When National Geospatial-Intelligence Agency partners plan operations, the agency provides them with products that identify the latitude and longitude of various locations, so that they can pinpoint the path to their objective. Yet, sometimes a partner needs more than latitude and longitude to get the job done.
That’s where digital terrain elevation data comes in.
“It gives the Z value of every location on the Earth,” David Bidinger, a Digital Terrain Elevation Data (DTED) lead in the Source Office of Geomatics, explained. “If you want to know how far a location is above sea level, what the slope of an area is or surface roughness you need a Z value, and you get that from DTED.”
In short, digital terrain elevation data is a standard of digital datasets which consists of a matrix of terrain elevation values that are essential to creating a wide range of GEOINT products for disaster relief, humanitarian aid, international cooperation, scientific research and other national security objectives.
For example, analysts in Analysis’ Office of Science and Methodologies — which applies leading scientific technologies to GEOINT applications — have used DTED to help both civil and military partners to find areas of significant flooding while estimating its impact on local facilities and infrastructure.
Meanwhile, NGA’s International Affairs directorate uses DTED during its engagements with foreign partners to support host-nation or combined military operations training. This elevation data is key to help tanks and other military equipment navigate varied terrain effectively; providing military planners a better idea of where they can conduct cross-country transit of both light and heavy equipment.
“When you are moving ordinance [supplies] through the slopes in Afghanistan, anything more than a 10 to 30% slope would make it difficult to move equipment,” Bidinger said.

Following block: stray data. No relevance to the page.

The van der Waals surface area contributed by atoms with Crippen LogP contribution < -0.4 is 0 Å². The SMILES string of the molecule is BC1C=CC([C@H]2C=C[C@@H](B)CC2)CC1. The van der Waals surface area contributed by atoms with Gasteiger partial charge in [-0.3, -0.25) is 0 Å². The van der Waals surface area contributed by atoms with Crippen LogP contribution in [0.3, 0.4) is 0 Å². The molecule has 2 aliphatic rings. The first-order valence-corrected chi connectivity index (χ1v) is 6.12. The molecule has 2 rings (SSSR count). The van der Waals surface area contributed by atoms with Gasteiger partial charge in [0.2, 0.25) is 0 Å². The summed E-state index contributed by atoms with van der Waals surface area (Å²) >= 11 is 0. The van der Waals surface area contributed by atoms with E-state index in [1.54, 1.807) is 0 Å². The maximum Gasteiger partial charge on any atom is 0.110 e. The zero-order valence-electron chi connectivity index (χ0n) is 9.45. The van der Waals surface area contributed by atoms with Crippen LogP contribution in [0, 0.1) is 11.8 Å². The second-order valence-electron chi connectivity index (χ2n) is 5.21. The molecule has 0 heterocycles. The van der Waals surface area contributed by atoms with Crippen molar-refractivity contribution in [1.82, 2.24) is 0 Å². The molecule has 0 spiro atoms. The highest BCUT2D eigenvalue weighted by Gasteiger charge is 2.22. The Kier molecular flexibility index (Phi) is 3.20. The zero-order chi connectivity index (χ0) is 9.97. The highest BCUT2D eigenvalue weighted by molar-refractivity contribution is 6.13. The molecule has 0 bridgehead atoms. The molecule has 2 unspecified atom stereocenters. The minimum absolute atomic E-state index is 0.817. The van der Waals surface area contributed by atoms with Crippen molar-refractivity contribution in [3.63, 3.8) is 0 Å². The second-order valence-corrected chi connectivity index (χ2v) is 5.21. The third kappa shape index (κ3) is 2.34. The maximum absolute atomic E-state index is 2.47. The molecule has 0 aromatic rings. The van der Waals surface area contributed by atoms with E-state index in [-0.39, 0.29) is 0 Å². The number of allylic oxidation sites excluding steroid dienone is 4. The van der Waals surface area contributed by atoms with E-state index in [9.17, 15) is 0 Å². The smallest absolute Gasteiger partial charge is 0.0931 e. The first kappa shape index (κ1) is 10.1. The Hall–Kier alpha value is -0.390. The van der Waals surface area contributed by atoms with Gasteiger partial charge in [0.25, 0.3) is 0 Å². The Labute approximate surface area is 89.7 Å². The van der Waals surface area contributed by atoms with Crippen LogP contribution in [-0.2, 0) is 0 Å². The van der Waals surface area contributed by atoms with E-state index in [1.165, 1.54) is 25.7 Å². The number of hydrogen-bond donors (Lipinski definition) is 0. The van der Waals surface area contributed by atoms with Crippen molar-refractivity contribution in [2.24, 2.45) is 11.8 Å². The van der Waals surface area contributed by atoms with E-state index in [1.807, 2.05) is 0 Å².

Digital terrain elevation data has been in production since 1968 when the Air Force’s Aeronautical Chart and Information Center, the oceanographic and charting services of the U.S. Naval Hydrographic Office, and the Army Map Service used it to support plastic relief mapping. These organizations later merged into the Defense Mapping Agency — an NGA predecessor agency — in 1972.
By the early 1980’s, DTED had proved its value to Defense Mapping Agency (DMA) and its partners in a wide range of mapping, charting and geodesy applications. But DMA leaders quickly found that gathering and processing DTED data was expensive.
A massive 36-bit UNIVAC 1108 computer system like the ones that DMA used to process DTED data could cost up $3 million each, depending on which accessories and service package the purchaser bought. The UNIVAC 1108 was an early computer used in the 1960’s, 1970’s and even in the early 1980’s. Yet, the computer system operated inefficiently and was prone to errors and memory overload, as a 1978 government report noted.
Meanwhile, as the calendar turned from the 1980’s to the 1990’s — and computer technologies improved — DMA likewise boosted its engineering abilities in the digital terrain elevation data arena. As the tools and techniques became available, the resolution of DTED products improved.
By the early 1990’s, NGA’s military partners could use DTED to help it plan a variety of military operations — such as air navigation — while the disaster responders could use data to prepare for floods, hurricanes and other natural disasters.
But even higher resolution digital terrain elevation data — at 30-meter post spacing [the horizontal measurement between two elevation readings measured in arc-seconds] — wasn’t high enough resolution for targeting, said Bidinger. And despite the increased processing power of computers in the late 1990’s, obtaining and storing higher resolution DTED data remained expensive. Much of elevation data was collected manually, using stereo imagery on a plotter, or collected off of a map source.
“It was very labor-intensive,” Tyler Shipp, senior GEOINT officer for elevation in Source’s Foundation GEOINT Group, said of the DTED collection efforts.
Through this data acquisition process, NGA has obtained 2,063 one-degree by one-degree cells of traditional digital terrain elevation data level-2 that comprise 8% of the Earth. Those 2,063 cells take up 42 gigabytes of disk space, making it impractical to put that data on the servers that most NGA partners own. Even today, DTED data is sent to NGA partners on compact disk, instead of being uploaded to a shared server or being sent by email.